A few years ago, I pointed out that multicloud is really not about the public clouds it’s built on. What I did not do is attempt to name it in an effort to claim myself as the creator of a new buzzword.

Not that I won’t pat myself on the back in all my narcissistic glory. Indeed, I’ve created buzzwords that turned out to be billion-dollar industries. However, I also know that when you give something a name it allows others to define it, which brings its usefulness way down. You end up defining a concept before it’s had a chance to evolve with use. Certainly, architecture patterns, such as the one that’s emerging above multiclouds, are something you don’t want to limit just yet.

Cloud watchers are seeing the emergence of a technology layer that sits above the collection of public clouds; this is really what multicloud is becoming. This layer of application development, operations, observability, security, governance, and other things exists above the public cloud providers that are bundled together to make a “multicloud.”

Terms that are beginning to emerge, such as “supercloud,” “distributed cloud,” “metacloud” (my vote), and “abstract cloud.” Even the term “cloud native” is up for debate. To be fair to the buzzword makers, they all define the concept a bit differently, and I know the wrath of defining a buzzword a bit differently than others do. The common pattern seems to be a collection of public clouds and sometimes edge-based systems that work together for some greater purpose.

The metacloud concept will be the single focus for the next 5 to 10 years as we begin to put public clouds to work. Having a collection of cloud services managed with abstraction and automation is much more valuable than attempting to leverage each public cloud provider on its terms rather than yours.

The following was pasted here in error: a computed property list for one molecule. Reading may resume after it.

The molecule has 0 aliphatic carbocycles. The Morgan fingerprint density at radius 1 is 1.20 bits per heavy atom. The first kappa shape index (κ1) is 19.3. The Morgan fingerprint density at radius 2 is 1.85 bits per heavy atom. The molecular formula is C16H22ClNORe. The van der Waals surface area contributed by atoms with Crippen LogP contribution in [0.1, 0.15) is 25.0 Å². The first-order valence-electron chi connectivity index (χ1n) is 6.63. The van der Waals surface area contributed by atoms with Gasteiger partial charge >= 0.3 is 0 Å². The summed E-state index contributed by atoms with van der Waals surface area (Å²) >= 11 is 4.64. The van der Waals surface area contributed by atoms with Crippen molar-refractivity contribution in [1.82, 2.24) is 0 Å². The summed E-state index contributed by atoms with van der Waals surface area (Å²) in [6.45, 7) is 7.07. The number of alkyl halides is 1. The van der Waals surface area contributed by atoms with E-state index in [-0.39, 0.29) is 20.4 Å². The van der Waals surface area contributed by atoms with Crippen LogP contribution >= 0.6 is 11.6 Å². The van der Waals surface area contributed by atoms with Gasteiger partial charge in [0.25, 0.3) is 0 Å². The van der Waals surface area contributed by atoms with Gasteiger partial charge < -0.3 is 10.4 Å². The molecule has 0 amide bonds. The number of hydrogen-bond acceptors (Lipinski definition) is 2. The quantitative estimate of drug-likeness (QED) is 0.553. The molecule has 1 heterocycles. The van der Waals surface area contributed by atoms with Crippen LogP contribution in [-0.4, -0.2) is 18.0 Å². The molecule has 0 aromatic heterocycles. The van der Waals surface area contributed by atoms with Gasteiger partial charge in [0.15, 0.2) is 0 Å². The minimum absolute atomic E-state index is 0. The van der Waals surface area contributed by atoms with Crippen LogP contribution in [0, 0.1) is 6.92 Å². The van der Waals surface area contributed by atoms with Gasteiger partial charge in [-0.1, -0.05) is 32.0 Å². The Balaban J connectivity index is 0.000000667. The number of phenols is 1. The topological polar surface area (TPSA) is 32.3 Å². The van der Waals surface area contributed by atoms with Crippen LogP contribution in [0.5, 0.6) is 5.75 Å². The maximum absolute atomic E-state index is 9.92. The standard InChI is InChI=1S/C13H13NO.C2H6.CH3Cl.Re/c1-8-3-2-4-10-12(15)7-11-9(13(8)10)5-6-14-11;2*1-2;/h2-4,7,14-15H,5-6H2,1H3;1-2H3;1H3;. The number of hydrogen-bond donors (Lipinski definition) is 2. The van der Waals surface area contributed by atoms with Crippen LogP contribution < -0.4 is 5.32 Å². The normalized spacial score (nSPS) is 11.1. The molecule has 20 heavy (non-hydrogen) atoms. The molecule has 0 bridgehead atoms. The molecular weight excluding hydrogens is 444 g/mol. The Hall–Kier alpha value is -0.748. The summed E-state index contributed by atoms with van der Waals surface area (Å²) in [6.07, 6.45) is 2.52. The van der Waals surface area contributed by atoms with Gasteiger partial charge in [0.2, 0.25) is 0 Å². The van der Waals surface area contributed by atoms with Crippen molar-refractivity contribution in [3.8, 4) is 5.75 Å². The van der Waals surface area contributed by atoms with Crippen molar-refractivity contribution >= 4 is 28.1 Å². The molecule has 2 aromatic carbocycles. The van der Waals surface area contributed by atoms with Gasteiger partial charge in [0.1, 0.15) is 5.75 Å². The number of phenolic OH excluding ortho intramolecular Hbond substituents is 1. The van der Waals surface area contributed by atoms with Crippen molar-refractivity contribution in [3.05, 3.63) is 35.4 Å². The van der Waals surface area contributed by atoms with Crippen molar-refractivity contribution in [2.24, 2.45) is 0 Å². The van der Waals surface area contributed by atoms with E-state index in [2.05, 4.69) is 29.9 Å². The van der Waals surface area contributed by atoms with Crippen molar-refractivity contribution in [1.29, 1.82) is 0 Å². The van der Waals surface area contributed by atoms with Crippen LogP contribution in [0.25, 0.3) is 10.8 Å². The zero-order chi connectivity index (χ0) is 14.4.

We want to leverage public cloud providers through abstract interfaces to access specific services, such as storage, compute, artificial intelligence, data, etc., and we want to support a layer of cloud-spanning technology that allows us to use those services more effectively. A metacloud removes the complexity that multicloud brings these days. Also, scaling operations to support multicloud would not be cost-effective without this cross-cloud layer of technology.

Thus, we’ll only have a single layer of security, governance, operations, and even application development and deployment. This is really what a multicloud should become. If we attempt to build more silos using proprietary tools that only work within a single cloud, we’ll need many of them. We’re just building more complexity that will end up making multicloud more of a liability than an asset.

I really don’t care what we call it, and I really don’t care if I put my own buzzword into the mix. However, this does not change the fact that metacloud is perhaps the most important architectural evolution occurring right now, and we need to get this right out of the gate. If we do that, who cares what it is named.

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